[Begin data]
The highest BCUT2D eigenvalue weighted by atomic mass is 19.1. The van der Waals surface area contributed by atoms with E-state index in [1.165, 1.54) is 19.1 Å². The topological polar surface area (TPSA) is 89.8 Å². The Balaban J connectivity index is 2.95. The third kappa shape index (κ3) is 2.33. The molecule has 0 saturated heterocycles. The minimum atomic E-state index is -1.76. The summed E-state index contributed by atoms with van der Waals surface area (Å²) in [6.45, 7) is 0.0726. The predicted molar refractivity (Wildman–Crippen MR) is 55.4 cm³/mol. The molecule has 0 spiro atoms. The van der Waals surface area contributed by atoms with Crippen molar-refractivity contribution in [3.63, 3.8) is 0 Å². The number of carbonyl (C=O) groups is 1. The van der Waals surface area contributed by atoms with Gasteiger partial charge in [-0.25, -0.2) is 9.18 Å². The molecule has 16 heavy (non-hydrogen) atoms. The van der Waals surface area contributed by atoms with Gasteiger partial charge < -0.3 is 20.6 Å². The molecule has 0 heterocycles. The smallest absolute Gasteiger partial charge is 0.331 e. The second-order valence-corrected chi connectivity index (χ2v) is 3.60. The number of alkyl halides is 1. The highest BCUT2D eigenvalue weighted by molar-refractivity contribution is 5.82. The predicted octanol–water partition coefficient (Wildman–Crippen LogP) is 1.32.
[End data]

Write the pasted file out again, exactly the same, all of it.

The highest BCUT2D eigenvalue weighted by atomic mass is 19.1. The van der Waals surface area contributed by atoms with E-state index in [1.165, 1.54) is 19.1 Å². The topological polar surface area (TPSA) is 89.8 Å². The Balaban J connectivity index is 2.95. The third kappa shape index (κ3) is 2.33. The molecule has 0 saturated heterocycles. The minimum atomic E-state index is -1.76. The summed E-state index contributed by atoms with van der Waals surface area (Å²) in [6.45, 7) is 0.0726. The predicted molar refractivity (Wildman–Crippen MR) is 55.4 cm³/mol. The molecule has 0 spiro atoms. The van der Waals surface area contributed by atoms with Crippen molar-refractivity contribution in [3.63, 3.8) is 0 Å². The number of carbonyl (C=O) groups is 1. The van der Waals surface area contributed by atoms with Gasteiger partial charge in [-0.25, -0.2) is 9.18 Å². The molecule has 16 heavy (non-hydrogen) atoms. The van der Waals surface area contributed by atoms with Gasteiger partial charge < -0.3 is 20.6 Å². The molecule has 0 heterocycles. The smallest absolute Gasteiger partial charge is 0.331 e. The second-order valence-corrected chi connectivity index (χ2v) is 3.60. The number of alkyl halides is 1. The highest BCUT2D eigenvalue weighted by molar-refractivity contribution is 5.82. The predicted octanol–water partition coefficient (Wildman–Crippen LogP) is 1.32.